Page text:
The Big Stories We Covered This Week

Air Force One carrying President Barack Obama and his family flies over a neighborhood of Havana as it approaches the runway to land at Havana's international airport. (Alberto Reyes / Reuters)
Editor’s Note: This article previously appeared in a different format as part of The Atlantic’s Notes section, retired in 2021.

Terror in Brussels

A series of explosions on Tuesday left more than 30 people dead in Belgium. Emily assembled photos of the attack, David looked at “how Belgium tried and failed to stop jihadist attacks,” and Uri covered “the ‘strategic logic’ of suicide bombing.”

Back in the U.S., the attacks loomed over the presidential primary. David covered the candidates’s reactions, while Peter offered “what Trump and Cruz should learn from Belgium.”

“¿Que bolá Cuba?”

This week, Barack Obama became the first sitting U.S. president to visit Cuba in decades. Jeff explained how Nelson Mandela’s funeral may have played a role in the warming of relations between the two countries.

President Obama pushed Cubans and Raúl Castro to “leave the past behind,” attended a baseball game, and was photographed with a Che Guevara mural in the background. As for the trade embargo, Obama voiced his belief that it is “going to end” eventually. Uri wrote about one Cuban blogger’s reaction to the visit. He also reflected on “whether America should isolate enemies in the first place.”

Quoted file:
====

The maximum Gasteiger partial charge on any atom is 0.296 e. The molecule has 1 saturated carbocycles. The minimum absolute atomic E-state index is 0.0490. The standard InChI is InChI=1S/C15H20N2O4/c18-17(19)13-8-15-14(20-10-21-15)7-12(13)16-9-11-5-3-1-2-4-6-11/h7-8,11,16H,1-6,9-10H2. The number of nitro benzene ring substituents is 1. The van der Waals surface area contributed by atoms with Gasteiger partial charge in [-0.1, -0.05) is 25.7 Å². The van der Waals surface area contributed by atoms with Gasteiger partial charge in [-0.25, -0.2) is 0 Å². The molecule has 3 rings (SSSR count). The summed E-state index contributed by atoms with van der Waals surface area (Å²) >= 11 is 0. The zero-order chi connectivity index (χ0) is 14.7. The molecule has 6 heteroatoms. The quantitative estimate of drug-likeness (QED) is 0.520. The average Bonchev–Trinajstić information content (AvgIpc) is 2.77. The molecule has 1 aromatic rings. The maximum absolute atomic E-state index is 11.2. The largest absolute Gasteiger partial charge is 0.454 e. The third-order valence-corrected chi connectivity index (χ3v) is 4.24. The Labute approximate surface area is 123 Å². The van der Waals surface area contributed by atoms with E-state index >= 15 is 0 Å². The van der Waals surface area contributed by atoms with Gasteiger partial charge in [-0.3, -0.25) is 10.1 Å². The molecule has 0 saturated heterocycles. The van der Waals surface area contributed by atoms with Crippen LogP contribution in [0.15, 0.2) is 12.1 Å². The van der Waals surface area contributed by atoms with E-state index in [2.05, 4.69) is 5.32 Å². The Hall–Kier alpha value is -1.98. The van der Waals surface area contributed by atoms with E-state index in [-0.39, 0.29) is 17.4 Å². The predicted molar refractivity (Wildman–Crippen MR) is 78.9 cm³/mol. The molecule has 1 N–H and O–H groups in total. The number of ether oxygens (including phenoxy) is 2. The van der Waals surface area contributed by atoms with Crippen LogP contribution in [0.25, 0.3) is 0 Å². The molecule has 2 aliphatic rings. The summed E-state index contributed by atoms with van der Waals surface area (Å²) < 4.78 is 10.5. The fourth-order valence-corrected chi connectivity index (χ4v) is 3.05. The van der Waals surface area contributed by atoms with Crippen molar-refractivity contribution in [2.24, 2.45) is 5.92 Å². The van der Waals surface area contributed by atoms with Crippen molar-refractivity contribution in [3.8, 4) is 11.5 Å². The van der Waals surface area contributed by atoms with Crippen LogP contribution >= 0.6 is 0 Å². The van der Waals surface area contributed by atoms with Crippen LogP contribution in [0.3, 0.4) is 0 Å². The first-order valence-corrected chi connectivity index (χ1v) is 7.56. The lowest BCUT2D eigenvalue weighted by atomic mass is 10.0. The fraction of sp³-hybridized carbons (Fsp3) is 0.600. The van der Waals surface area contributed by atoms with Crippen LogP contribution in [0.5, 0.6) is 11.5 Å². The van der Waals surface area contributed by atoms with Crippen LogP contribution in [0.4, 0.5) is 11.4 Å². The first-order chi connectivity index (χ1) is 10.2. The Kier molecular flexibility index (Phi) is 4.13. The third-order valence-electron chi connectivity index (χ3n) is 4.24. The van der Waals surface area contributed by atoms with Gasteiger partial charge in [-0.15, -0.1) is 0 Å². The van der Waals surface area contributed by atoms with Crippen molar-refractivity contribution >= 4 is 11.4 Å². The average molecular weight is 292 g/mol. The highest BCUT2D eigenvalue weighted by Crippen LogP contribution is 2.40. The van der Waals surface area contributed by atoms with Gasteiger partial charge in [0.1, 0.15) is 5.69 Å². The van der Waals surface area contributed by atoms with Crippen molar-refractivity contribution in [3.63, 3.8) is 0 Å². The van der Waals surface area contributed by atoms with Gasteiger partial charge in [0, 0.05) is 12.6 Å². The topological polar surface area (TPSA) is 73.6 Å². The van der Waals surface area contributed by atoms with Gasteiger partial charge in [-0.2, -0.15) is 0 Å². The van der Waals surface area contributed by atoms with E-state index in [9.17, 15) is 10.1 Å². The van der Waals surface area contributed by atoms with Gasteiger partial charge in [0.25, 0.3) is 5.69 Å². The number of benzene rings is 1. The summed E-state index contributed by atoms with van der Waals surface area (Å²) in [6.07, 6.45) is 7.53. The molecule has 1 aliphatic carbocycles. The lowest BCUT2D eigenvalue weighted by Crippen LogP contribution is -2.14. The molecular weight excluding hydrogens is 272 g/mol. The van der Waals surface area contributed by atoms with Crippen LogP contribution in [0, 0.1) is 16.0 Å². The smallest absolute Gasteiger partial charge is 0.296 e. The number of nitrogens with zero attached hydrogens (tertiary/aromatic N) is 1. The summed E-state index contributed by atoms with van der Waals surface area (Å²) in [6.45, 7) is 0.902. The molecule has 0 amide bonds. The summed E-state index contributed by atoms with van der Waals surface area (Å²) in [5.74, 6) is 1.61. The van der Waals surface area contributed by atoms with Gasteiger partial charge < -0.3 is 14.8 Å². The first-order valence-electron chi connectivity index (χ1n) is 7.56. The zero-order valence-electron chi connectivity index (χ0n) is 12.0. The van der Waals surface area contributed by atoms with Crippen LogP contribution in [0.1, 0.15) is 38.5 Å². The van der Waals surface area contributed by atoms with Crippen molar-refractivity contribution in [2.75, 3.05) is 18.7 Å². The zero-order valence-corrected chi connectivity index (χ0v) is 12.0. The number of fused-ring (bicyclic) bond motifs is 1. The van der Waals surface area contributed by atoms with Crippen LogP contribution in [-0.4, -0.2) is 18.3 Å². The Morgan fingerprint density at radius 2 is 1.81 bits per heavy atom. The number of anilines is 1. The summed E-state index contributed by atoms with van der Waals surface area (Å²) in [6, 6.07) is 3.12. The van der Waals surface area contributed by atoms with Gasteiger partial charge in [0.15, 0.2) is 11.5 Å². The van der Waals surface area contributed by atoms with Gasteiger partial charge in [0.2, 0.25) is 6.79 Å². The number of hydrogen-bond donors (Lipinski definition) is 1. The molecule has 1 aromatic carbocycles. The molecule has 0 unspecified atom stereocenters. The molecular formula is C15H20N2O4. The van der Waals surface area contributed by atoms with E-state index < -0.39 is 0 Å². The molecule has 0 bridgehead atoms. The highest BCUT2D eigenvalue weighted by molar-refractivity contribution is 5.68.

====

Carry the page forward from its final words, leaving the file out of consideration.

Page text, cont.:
Upon leaving Cuba, the president flew to Argentina, where he visited a memorial dedicated to the victims of the Dirty War.

Meanwhile, on the Campaign Trail …

Donald Trump and Hillary Clinton continued their winning streak, sweeping “the biggest prize of the night” on Tuesday: Arizona’s primary. Jeb Bush endorsed Ted Cruz—a move that, as Priscilla argues, signals a new level of confidence from the establishment in the Texas senator. What’s the thought process behind endorsements, anyway? Andrew explains with a game theory experiment.

The latest conflict between Cruz and Trump got personal with “a Twitter-based Battle of the Wives,” Emma writes, “showing how much American conservatism has changed.” Molly theorizes how Trump became a “populist standard-bearer.”

Twitter Turns Ten

Rob covered the anniversary of Jack Dorsey’s first tweet and Vann examined how the rise of Twitter has shaped American politics.

Elsewhere in tech-land, “Apple did something it has never done before: It announced a new iPhone with a smaller screen than the last model,” Rob observed. Speaking of iPhones, Kaveh covered an encryption bug that “left iMessages vulnerable to attack.” Meanwhile, Adrienne blogged the 1877 release of a new telephone as if it was an Apple event.

Eleven Things You Shouldn’t Miss

Talk Back

We’re still looking for readers to weigh in on:

Email your responses to